Laser Plasma Section

Laser wakefield electron acceleration

High energy particle accelerators are essential tools to probe the nature at smallest length scales in order to find answers to fundamental scientific questions related to the physical world around us. Scientists across the world constantly have built higher and higher energy particle accelerators over the years and discovered number of fundamental particles and verified theoretically proposed atomic models. These accelerators are based on radio-frequency cavity where the acceleration field gradient is limited to < 100 MV/m, due to electric field induced breakdown on the walls of the cavity. Consequently, such accelerators are quite big in size e.g. Stanford Linear Accelerator (SLAC), USA and Large Hadron Collider (LHC), CERN, Geneva. The demand for ever increasing energy of the particles to unravel several mysteries drives the scientific community to build even bigger accelerators e.g. the proposed International Linear Collider (ILC). With the current RF based acceleration techniques, the only way to increase the energy of the particles is to increase the size (length) of the accelerators, leading to huge capital investment and therefore requires multinational collaboration, and several years to construct such accelerators. The scientific community needs less expensive and compact accelerators for variety of applications e.g. developing compact x-ray / -ray sources, medical applications e.g. in cancer therapy, sterilizing food, treating materials used in industry, and disposing of nuclear waste etc. Therefore, more advanced and efficient means of accelerating the particles are required. In this context, it was realized that ‘Plasma’ can be used to accelerate particles. Plasma as a medium for particle acceleration has an advantage that being already in the broken state, it has no electrical breakdown limit, like conventional accelerating structures, and thus supports large accelerating fields ~ 100 GV/m. Based on plasma accelerating structures one can realize compact and therefore cheaper accelerators. Although, the concept of using collective fields in a plasma to accelerate charged particles was proposed several decades back, a major development towards using ‘plasma’ as an accelerating medium for electrons happened in 1979 when Tajima and Dawson [1] proposed to use high power, ultra-short laser pulses to generate collective fields (electron plasma wave) in a plasma and use it for electron acceleration. This scheme is known as “Laser Wake-field Electron Acceleration (LWFA)” [2].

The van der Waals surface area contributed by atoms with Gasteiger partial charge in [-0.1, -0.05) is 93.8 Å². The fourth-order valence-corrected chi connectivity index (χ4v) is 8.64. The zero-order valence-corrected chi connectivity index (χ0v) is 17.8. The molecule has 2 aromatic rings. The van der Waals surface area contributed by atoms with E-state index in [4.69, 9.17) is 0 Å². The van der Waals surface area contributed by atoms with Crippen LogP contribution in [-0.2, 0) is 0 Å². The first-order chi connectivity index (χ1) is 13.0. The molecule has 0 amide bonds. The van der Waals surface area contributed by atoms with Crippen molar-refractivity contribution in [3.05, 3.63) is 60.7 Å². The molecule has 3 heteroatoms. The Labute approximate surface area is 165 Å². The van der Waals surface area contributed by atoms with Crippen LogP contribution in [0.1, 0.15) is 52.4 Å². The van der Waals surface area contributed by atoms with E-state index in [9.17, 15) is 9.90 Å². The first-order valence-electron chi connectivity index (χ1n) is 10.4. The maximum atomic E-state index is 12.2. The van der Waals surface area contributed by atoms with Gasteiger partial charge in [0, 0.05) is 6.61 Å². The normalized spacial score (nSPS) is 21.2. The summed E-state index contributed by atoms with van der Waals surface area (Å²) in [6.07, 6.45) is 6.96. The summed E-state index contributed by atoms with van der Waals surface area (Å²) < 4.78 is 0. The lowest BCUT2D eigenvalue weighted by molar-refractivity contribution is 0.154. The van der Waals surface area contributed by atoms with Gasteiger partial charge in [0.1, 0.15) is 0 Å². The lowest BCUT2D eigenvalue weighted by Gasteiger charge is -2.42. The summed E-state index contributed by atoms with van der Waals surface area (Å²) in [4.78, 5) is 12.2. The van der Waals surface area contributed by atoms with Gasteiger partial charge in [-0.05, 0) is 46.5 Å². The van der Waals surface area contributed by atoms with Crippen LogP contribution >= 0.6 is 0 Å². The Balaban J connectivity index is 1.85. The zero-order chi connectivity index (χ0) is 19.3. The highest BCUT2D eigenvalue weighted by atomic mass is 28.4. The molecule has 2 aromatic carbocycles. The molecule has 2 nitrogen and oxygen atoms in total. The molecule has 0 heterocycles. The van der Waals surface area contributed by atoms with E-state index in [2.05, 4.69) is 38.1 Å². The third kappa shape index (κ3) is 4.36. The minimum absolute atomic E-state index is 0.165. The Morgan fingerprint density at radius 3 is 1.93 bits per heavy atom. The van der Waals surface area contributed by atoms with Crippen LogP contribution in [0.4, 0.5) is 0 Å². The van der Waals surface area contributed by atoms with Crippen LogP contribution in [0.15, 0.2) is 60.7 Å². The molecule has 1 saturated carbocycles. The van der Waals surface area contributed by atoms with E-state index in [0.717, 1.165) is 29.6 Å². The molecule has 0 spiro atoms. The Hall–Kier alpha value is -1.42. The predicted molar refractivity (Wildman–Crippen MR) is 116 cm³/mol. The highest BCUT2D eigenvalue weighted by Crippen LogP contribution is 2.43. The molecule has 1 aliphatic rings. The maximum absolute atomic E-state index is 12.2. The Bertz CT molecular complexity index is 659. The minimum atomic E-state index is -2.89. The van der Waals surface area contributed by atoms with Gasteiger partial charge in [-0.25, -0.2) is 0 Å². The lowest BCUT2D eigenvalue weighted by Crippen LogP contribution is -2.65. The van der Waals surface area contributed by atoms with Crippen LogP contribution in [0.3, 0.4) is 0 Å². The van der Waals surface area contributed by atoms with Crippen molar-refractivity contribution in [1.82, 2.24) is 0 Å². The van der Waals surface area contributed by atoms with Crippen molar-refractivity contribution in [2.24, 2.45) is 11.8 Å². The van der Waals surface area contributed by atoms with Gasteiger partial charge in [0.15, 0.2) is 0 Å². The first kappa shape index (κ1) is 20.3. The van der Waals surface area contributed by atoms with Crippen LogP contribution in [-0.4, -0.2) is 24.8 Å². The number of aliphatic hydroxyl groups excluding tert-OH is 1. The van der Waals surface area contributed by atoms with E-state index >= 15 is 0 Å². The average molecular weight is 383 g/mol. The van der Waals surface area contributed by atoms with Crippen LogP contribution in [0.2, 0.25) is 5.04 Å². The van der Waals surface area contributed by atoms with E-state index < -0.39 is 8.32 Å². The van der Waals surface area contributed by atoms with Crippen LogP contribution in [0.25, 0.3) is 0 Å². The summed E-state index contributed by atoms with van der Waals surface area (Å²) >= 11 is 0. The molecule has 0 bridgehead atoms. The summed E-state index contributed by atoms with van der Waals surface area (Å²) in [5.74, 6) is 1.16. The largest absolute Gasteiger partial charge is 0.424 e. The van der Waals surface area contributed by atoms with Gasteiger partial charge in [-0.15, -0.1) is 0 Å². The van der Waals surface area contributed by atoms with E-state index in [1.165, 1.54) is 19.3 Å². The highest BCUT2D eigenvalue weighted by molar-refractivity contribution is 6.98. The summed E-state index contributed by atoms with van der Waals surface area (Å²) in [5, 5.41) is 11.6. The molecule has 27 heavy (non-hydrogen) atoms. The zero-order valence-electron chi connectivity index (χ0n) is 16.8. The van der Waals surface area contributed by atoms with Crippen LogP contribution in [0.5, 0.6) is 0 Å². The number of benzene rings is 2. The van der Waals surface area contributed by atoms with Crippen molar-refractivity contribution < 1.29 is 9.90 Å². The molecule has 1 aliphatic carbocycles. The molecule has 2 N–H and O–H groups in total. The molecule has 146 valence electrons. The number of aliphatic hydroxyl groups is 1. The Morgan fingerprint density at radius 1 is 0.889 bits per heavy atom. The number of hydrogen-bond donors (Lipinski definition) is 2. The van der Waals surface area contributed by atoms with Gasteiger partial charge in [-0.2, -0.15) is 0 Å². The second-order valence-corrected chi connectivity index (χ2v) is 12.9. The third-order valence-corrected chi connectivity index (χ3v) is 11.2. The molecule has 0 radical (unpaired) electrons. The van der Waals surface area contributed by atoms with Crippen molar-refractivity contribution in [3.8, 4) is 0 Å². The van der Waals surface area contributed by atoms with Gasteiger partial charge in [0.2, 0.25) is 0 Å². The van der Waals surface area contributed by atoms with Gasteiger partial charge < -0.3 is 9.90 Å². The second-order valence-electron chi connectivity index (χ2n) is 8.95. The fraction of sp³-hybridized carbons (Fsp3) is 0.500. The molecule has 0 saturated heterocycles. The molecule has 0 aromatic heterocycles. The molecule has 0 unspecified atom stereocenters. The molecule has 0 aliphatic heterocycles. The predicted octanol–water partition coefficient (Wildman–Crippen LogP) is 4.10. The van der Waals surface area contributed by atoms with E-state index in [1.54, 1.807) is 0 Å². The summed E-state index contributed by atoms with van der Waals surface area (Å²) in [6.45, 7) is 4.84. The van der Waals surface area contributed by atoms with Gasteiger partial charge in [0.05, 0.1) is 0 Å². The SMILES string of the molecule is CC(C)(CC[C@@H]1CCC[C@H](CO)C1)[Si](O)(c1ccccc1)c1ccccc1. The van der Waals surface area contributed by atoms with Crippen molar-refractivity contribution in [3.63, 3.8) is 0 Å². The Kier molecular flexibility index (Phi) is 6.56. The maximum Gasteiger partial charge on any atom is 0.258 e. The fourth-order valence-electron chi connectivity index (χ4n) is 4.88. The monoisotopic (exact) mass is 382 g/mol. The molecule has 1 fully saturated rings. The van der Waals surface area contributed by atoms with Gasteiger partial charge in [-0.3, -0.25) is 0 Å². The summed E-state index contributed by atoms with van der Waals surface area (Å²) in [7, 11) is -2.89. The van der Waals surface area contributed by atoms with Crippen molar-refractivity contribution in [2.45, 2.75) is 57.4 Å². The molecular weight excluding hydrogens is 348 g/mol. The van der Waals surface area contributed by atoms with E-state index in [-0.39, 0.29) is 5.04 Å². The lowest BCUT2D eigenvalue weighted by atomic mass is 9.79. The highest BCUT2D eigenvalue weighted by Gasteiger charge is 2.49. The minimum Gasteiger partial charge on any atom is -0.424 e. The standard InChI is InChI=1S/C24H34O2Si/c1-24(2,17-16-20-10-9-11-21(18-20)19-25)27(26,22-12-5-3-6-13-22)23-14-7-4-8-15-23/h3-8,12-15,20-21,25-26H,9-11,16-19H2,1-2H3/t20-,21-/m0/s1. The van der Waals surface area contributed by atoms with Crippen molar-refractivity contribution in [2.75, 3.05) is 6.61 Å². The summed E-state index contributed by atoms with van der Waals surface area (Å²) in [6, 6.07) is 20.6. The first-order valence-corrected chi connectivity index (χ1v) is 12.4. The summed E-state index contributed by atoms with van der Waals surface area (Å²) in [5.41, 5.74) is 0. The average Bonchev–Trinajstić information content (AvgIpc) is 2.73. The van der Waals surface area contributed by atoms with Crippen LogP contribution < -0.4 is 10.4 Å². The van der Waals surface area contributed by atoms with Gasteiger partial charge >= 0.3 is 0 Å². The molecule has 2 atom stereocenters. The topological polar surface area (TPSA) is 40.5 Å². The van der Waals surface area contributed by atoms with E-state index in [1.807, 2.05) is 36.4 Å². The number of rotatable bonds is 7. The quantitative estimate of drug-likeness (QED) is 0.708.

1. T. Tajima, and J. M. Dawson, “Laser electron accelerator”, Phys. Rev. Lett. 43, 267 (1979).
2. E. Esarey, C. B. Schroeder, and W. P. Leemans, “Physics of laser-driven plasma-based electron accelerators”, Rev. Mod. Phys. 81, 1229 (2009).

Basic Principle of LWFA
An ultra-high intense (>1018 W/cm2), ultra-short (few 10’s of fs) laser pulse when passes through a plasma, the plasma electrons are pushed forward at the leading edge of the laser pulse and backward at the trailing edge of the laser pulse due to "ponderomotive force", a force which is proportional to the intensity gradient (Fp ∝ - ∇ IL) of the laser pulse and arises due to non-linear part of the Lorentz force of the laser field on the electrons. The ponderomotive force pushes electrons from the region of high laser intensity to the low intensity region. As the laser pulse propagates in the plasma, the displaced electrons try to snap back to their equilibrium position to maintain charge neutrality. However, while doing so they overshoot the equilibrium position which sets up electron oscillations behind the laser pulse. This electron oscillation moves behind the laser pulse with a phase velocity equal to the group velocity of the laser in the plasma which is close to ‘c’, the velocity of light in vacuum as depicted in figure xxxx. These moving plasma oscillations are called ‘electron plasma wave’ or simply ‘plasma wave’. The plasma wave is associated with longitudinal electrostatic field which is termed as ‘Laser Wake-field’ as this field is generated in the wake of the laser pulse similar to the water waves generated in the wake of a moving speed boat in water. The electrons injected in to the plasma wave are accelerated and a high energy electron beam is produced in direction of laser propagation.